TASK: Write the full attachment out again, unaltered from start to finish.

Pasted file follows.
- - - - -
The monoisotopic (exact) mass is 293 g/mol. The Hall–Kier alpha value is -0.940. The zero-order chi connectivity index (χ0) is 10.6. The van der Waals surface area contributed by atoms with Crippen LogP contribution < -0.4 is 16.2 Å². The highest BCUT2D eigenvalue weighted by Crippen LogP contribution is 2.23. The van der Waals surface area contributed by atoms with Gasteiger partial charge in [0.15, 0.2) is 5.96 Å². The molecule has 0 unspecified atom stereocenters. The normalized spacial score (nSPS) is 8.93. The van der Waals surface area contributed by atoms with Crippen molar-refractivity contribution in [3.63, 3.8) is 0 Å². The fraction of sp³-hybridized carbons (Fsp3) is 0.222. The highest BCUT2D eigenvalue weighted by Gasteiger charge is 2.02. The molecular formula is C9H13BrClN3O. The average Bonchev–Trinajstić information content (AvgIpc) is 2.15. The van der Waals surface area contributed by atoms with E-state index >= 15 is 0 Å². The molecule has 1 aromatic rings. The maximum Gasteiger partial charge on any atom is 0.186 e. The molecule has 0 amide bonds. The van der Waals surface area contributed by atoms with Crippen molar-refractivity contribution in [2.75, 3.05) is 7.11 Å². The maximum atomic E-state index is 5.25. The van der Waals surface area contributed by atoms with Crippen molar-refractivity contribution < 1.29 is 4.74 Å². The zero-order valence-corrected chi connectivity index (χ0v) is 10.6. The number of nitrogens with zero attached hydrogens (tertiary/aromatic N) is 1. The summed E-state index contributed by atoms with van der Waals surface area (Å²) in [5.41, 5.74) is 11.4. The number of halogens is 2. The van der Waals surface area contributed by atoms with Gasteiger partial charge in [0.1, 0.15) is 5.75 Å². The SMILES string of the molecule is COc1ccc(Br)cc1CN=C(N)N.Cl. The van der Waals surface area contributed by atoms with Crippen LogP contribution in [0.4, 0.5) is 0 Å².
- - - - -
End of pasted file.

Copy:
The monoisotopic (exact) mass is 293 g/mol. The Hall–Kier alpha value is -0.940. The zero-order chi connectivity index (χ0) is 10.6. The van der Waals surface area contributed by atoms with Crippen LogP contribution < -0.4 is 16.2 Å². The highest BCUT2D eigenvalue weighted by Crippen LogP contribution is 2.23. The van der Waals surface area contributed by atoms with Gasteiger partial charge in [0.15, 0.2) is 5.96 Å². The molecule has 0 unspecified atom stereocenters. The normalized spacial score (nSPS) is 8.93. The van der Waals surface area contributed by atoms with Crippen molar-refractivity contribution in [3.63, 3.8) is 0 Å². The fraction of sp³-hybridized carbons (Fsp3) is 0.222. The highest BCUT2D eigenvalue weighted by Gasteiger charge is 2.02. The molecular formula is C9H13BrClN3O. The average Bonchev–Trinajstić information content (AvgIpc) is 2.15. The van der Waals surface area contributed by atoms with E-state index >= 15 is 0 Å². The molecule has 1 aromatic rings. The maximum Gasteiger partial charge on any atom is 0.186 e. The molecule has 0 amide bonds. The van der Waals surface area contributed by atoms with Crippen molar-refractivity contribution in [2.75, 3.05) is 7.11 Å². The maximum atomic E-state index is 5.25. The van der Waals surface area contributed by atoms with Crippen molar-refractivity contribution < 1.29 is 4.74 Å². The zero-order valence-corrected chi connectivity index (χ0v) is 10.6. The number of nitrogens with zero attached hydrogens (tertiary/aromatic N) is 1. The summed E-state index contributed by atoms with van der Waals surface area (Å²) in [5.41, 5.74) is 11.4. The number of halogens is 2. The van der Waals surface area contributed by atoms with Gasteiger partial charge in [0.1, 0.15) is 5.75 Å². The SMILES string of the molecule is COc1ccc(Br)cc1CN=C(N)N.Cl. The van der Waals surface area contributed by atoms with Crippen LogP contribution in [0.4, 0.5) is 0 Å².